With the pump running the system settled at 3.5 gpm which equates to 6 psid system head. Note that in fluid dynamics system psi increases nearly with the square of the flow delta.

So as flow in this case went up by 3.5/1.2 or x2.9 we expect psi to go up by (3.5/1.2)^1.8 = x6.9. We observed it go from less than 1.4 psi, so say 0.9 psi up to 6 psi just to make the math come out right.

Read More: http://caddyinfo.com...dpress/?p=12911

Bruce

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This whole topic has been a good refresher on fluid dynamics. Fluid flow can be counter-intuitive because it doesn't always act the same way as solid objects, or seem to any way.

Today I am thinking through how to improve one really tight hose turn going into the original Heat exchanger. The new HX sits so close to the original heat exchanger there is little room to turn down, and the hx fitting is a hose barb coming out of the heat exchanger. I hate to modify the fitting on the hx, but I may end up needing to trim it down, or even bend it or solder a fitting on to it to get that improved.

I have a new mounting plate on the way to use with the new pump, so will go in soon. Also want to add in the new tank one of these days.

Bruce

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Added more info to the post based on observed system resistance. I do think that I still have some flow resistances that can be improved, but this is the data today:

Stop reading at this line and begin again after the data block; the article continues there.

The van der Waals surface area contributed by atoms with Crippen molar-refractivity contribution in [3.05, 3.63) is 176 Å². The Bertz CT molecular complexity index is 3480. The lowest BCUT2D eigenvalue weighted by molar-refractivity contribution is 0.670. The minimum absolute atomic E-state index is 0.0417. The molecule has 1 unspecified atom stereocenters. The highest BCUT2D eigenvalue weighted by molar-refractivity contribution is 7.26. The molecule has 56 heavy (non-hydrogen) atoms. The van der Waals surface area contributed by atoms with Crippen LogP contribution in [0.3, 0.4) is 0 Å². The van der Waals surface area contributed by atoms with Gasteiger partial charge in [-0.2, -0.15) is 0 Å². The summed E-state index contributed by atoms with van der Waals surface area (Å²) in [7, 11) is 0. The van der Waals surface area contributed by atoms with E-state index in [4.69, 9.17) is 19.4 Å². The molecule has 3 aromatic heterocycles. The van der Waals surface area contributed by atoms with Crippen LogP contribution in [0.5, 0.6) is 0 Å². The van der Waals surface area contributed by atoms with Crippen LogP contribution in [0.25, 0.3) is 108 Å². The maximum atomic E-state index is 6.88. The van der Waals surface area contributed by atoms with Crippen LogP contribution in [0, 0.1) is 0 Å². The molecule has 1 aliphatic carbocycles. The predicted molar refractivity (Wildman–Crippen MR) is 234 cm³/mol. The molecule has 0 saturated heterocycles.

pumpandsystemflowpredicted.png

Pump rated flow vs head pressure and system pressure curve

Now, my system resistance of 6 psid may still be higher than it should be; I am looking at the fittings to see if they can be improved further.

If the system numbers are correct than the system flow resistance would be shown by the green line on the chart above. The Y axis shows pressure head. The X axis is in gallons per minute of flow. The blue line is the Bosch OEM pump spec. The red line is the Jabsco pump spec. Where the system flow line crosses the pump lines are where we would expect that pump to operate in gpm and PSID in this system.

So in other words, if the Bosch pump is doing 3.5 gpm against 6 psid, and the system characteristic curve is correct, then the Jabsco pump will do 4.3 gpm which will raise the system pressure head to 7.7 psid.

Bruce

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  • 2 weeks later...

I keep trying to think of ways to improve the methodology for the flow testing, but I had a moment of rare insight -- the important thing at this point is NOT to change the method. All we really want to know is does the system with tank have less flow than without, and to what degree, and does the system with inline tank and new pump have more flow, to what degree, and how the resulting IAT2s change. We don't want changes to the test method, we just need trends. If my current test result of 3.5 gpm should have been +x or -y that's not as interesting as how the system changes and new pump perform on the same test.

Bruce